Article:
No eighty-seven-minute documentary is going to capture every aspect of a story, however, and Fire in Babylon isn’t trying to be that kind of history lesson. The film moves us rapidly through an overview of the political and social context of the post-independence period leading up to Clive Lloyd’s assumption of the captaincy, an era with “sparks and flashes of genius” but lacking in “winning combinations.” The humiliating tour of Australia in 1975–76 that gave Lloyd the idea for the four-pronged pace attack is examined in some detail, followed by the team’s testing of the new strategy at home on an unfortunate Indian side. In the summer of 1976, during a tour of England — the ultimate opponents — the team is spurred to action by a declaration from England’s South Africa-born captain that he planned to “make them grovel.” Then comes Kerry Packer’s World Series Cricket, which woos top players to Australia with the promise of decent salaries for the first time in their careers. The West Indies Cricket Board bans them from playing, but this has a positive effect: this ragtag band of citizens of different territories, exiled in Oz for two years, cohere into an unbeatable side that goes on to perform feats such as the famous “blackwash” of 1984 — the film’s finale — when the West Indies beat the England team 5–0 on their own turf.
Fire in Babylon also touches on the question of apartheid South Africa, which loomed large at the time because of the 1977 Gleneagles Agreement, under which Commonwealth nations agreed not to engage with South African sports teams and sportspeople. While most West Indies players were firmly in support of a ban — players like Richards vocally so — eighteen of them did accept lucrative contracts in South Africa. Among that group was Colin Croft, one of the interviewees in the film and one of the few “rebel” cricketers still publicly connected with the game — one of the few, in fact, who was not in some way destroyed by the experience. Croft is also the only rebel who has spoken publicly, if not exhaustively, about his time in South Africa; generally speaking, that moment in the history of West Indies cricket not been satisfactorily examined. Fire in Babylon doesn’t alter that state of affairs, nor does it address what is an admittedly thorny issue with particular deftness. After appearing as an authoritative voice earlier in the film, Croft is thrust into the awkward role of spokesperson for the rebel cause; his take on the matter is unconvincing, and even less so juxtaposed with commentary from Richards and Holding.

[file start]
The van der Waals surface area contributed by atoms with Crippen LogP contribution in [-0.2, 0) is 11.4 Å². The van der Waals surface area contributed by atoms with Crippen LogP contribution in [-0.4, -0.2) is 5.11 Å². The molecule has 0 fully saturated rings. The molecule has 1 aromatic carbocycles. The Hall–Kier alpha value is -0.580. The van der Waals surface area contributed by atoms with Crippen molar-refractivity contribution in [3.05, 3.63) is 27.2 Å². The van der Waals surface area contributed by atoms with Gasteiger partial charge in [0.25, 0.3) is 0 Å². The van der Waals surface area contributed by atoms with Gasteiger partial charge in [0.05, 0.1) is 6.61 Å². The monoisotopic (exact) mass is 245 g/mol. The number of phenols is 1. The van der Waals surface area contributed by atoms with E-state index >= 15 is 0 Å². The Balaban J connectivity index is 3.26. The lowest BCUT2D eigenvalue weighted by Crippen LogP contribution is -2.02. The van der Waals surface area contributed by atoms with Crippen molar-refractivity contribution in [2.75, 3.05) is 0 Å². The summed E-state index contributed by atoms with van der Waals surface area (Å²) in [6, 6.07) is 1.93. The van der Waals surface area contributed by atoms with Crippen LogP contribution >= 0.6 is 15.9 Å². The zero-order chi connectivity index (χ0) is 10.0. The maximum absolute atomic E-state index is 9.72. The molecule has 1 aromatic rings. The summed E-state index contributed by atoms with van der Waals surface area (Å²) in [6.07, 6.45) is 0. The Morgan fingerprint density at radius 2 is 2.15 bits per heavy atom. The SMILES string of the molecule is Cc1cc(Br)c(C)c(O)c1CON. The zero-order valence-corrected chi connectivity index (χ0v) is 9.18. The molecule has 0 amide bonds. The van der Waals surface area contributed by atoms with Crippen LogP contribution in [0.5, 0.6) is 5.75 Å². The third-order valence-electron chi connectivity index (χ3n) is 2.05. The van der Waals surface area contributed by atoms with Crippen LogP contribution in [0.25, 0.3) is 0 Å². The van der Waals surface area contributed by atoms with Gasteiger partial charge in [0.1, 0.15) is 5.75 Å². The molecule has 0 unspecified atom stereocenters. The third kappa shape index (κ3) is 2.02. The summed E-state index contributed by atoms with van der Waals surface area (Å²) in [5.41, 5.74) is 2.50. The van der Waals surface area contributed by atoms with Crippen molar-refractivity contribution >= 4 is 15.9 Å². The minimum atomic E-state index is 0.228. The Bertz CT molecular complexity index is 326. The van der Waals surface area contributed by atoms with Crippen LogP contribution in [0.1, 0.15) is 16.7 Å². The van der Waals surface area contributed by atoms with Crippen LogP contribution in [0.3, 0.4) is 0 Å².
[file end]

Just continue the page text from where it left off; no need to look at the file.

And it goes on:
Other rough spots in the film include the two or three bits of voice-over narration by Michael Holding, evidently added to fill gaps in the story that couldn’t be conveyed through available sound bites, and which stand out like a sore thumb, more so on account of the poor sound quality. And both Bunny Wailer and Mighty Gabby at moments carry portions of the story that they lack sufficient authority to relate convincingly.
But these are things that many viewers, swept up in the flow of this inspiring and beautifully paced film, are unlikely to care about. For Caribbean people especially, watching the West Indies team at the top of their game is always an exhilarating experience, and the testimonies by the players of the time are exceptionally moving. As one of them says, “we were playing to show our people we were going to make them proud.”
This review is part of a special section on recent Caribbean film, supported by the trinidad+tobago film festival 2011
Georgia Popplewell is a Trinidadian media producer and writer. She is managing director of the international citizen journalism project Global Voices.